More by accident than design, we had saved what was reputed to be the most outstanding monument in Hampi as the last stop of our tour. This was the Vithala Temple, a World Heritage monument that is widely regarded to represent the apogee of Vijayanagara architectural style.
Although very little is known about the circumstances under which the temple was originally built, construction was probably begun in the Fifteenth Century under King Devaraya 1422-1446. Substantial additions to the temple were subsequently made during the reign of King Krishnadevaraya (1509-1529), whose wives are believed to have funded the Eastern and Northern gateways and presented gold vessels to the shrine. Krishnadevaraya’s two successors Achyuta and Sadasiva are also said to have contributed towards the construction of the temple, as well as many leading courtiers and ministers.
Probably because of the collapse of the Vijayanagara Empire in 1565, the temple complex were never actually completed, though a local myth has a more interesting of somewhat less plausible explanation for this. Apparently the temple was built to house the famous image of Vithala (Krishna), an aspect of Vishnu that was at the center of a cult among the local cowherds in Hampi, located at Pandharpur near to modern-day Mumbai. But when the deity came to look at his new abode he refused to move there because he thought it was too grand for him and decided to remain at his own much humbler home.
It’s not too difficult to imagine why the deity would have felt so uncomfortable, for as beautiful as the Vithala Temple complex is, it’s also a fitting memorial to the wanton extravagance that was one of the key factors behind the spectacular collapse of the Vijayanagara Empire. The expense incurred in constructing its buildings using the finest materials and craftsmen must have been simply staggering.
After entering through the East Gate, we were presented with the sight of the rear of the temple’s famous Stone Chariot standing in front of the main hall, which is known as the Maha-Mandapa.
Constructed out of granite blocks so finely assembled that some people believe it was carved from a single rock, the Stone Chariot is a perfect reproduction of a conventional wooden temple chariot. It even has revolving stone wheels adorned with lotus motifs – though these days you are not allowed to touch them because the axles have been worn away to an alarming extent, either as a result of erosion or constant spinning by generations of pilgrims seeking religious merit.
The Stone Chariot is built on a rectangular platform that is adorned with mythical battle scenes, and has two stone elephants standing in front of its entrance ready to pull the vehicle. The fact that they were added later does nothing to detract from the effect.
Built in the Dravidian style of South India, the main hall of the temple was constructed using hard granite and features four open halls facing north, south, east, and west. Among these the northern, southern, and eastern halls are still intact, while the western hall collapsed, probably during the destruction of the capital.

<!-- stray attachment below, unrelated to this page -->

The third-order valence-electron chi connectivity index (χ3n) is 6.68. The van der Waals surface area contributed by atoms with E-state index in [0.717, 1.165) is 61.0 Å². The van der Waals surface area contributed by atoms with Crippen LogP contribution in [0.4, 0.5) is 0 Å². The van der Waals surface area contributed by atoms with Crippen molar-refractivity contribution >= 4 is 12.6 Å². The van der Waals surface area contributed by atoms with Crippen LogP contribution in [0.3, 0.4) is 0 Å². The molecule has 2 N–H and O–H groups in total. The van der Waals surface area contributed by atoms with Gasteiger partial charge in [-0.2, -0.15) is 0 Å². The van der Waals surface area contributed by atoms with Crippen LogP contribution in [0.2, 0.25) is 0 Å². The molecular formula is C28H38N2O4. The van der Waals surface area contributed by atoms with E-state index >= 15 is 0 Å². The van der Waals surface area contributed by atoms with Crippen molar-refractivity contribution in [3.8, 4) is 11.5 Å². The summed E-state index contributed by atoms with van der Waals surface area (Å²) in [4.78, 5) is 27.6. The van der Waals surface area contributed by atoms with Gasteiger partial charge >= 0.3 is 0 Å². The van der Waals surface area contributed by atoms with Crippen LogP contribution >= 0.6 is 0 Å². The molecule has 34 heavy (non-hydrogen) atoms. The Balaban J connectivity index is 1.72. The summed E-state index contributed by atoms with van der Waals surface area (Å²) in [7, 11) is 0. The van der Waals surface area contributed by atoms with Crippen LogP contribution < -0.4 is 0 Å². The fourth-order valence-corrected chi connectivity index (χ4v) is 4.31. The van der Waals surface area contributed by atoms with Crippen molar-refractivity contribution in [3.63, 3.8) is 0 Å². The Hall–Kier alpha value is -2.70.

The main hall stands on a richly carved platform richly decorated with a procession of geese, elephants, and horses and their trainers, with the odd dancing girl thrown in for good measure.
But the real highlight of the main hall is its 56 stunningly carved giant monolithic pillars, including some that emit musical notes when tapped just like the ones we had seen earlier in the Virupaksha Temple.
The carvings and sculptures on the pillars are grouped in themes. Those in the eastern hall feature sculptures of musicians, drummers and dancers, while the ones in the northern hall are decorated with carvings based around stories related to Narasimha, the man-lion incarnation of Vishnu, who was also the subject of the huge stone monolith we had visited earlier.
The pillars in the southern hall are perhaps the most dramatic, however, with fierce giant leonine Yalis crushing the poor tiny elephants trying to escape from underneath them.
Nearby were a number of other quite enchanting structures that would also stand out in their own right if it wasn’t for the stunning beauty of the main hall, most notably the graceful Kalyana Mandapa, which contains a dais in its center for the reception of images of the temple deity and his wife during their annual marriage ceremony.
The Vithala Temple certainly provided a rich sensual feast to close our tour of Hampi with, though probably it was a little too sumptuous to fully digest after seeing so many other magnificent sites beforehand. That said, there’s no denying that the Vithala is an absolute masterpiece and a lavish testament to the creative vigor and stunning artisanship that sprang from the Vijayanagara Empire.